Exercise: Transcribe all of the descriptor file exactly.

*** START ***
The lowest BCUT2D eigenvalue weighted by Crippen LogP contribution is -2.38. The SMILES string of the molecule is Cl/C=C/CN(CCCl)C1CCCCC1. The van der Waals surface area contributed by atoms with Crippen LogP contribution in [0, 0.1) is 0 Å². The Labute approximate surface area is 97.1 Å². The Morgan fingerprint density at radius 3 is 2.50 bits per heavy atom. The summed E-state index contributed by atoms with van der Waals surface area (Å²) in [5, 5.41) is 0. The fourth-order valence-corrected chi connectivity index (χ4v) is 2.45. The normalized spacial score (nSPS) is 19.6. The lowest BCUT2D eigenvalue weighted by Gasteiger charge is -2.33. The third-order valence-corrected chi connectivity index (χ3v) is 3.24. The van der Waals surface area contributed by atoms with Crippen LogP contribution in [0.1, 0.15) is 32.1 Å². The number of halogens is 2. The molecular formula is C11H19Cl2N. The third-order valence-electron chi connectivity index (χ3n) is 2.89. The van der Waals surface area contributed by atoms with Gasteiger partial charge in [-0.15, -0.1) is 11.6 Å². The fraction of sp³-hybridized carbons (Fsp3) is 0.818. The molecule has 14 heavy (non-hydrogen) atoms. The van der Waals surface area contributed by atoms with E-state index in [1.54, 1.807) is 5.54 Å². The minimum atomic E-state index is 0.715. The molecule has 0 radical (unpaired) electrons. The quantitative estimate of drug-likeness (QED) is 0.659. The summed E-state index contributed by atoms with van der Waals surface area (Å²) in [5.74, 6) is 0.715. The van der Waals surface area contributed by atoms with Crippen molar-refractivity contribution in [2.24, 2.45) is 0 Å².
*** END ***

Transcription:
The lowest BCUT2D eigenvalue weighted by Crippen LogP contribution is -2.38. The SMILES string of the molecule is Cl/C=C/CN(CCCl)C1CCCCC1. The van der Waals surface area contributed by atoms with Crippen LogP contribution in [0, 0.1) is 0 Å². The Labute approximate surface area is 97.1 Å². The Morgan fingerprint density at radius 3 is 2.50 bits per heavy atom. The summed E-state index contributed by atoms with van der Waals surface area (Å²) in [5, 5.41) is 0. The fourth-order valence-corrected chi connectivity index (χ4v) is 2.45. The normalized spacial score (nSPS) is 19.6. The lowest BCUT2D eigenvalue weighted by Gasteiger charge is -2.33. The third-order valence-corrected chi connectivity index (χ3v) is 3.24. The van der Waals surface area contributed by atoms with Crippen LogP contribution in [0.1, 0.15) is 32.1 Å². The number of halogens is 2. The molecular formula is C11H19Cl2N. The third-order valence-electron chi connectivity index (χ3n) is 2.89. The van der Waals surface area contributed by atoms with Gasteiger partial charge in [-0.15, -0.1) is 11.6 Å². The fraction of sp³-hybridized carbons (Fsp3) is 0.818. The molecule has 14 heavy (non-hydrogen) atoms. The van der Waals surface area contributed by atoms with E-state index in [1.54, 1.807) is 5.54 Å². The minimum atomic E-state index is 0.715. The molecule has 0 radical (unpaired) electrons. The quantitative estimate of drug-likeness (QED) is 0.659. The summed E-state index contributed by atoms with van der Waals surface area (Å²) in [5.74, 6) is 0.715. The van der Waals surface area contributed by atoms with Crippen molar-refractivity contribution in [2.24, 2.45) is 0 Å².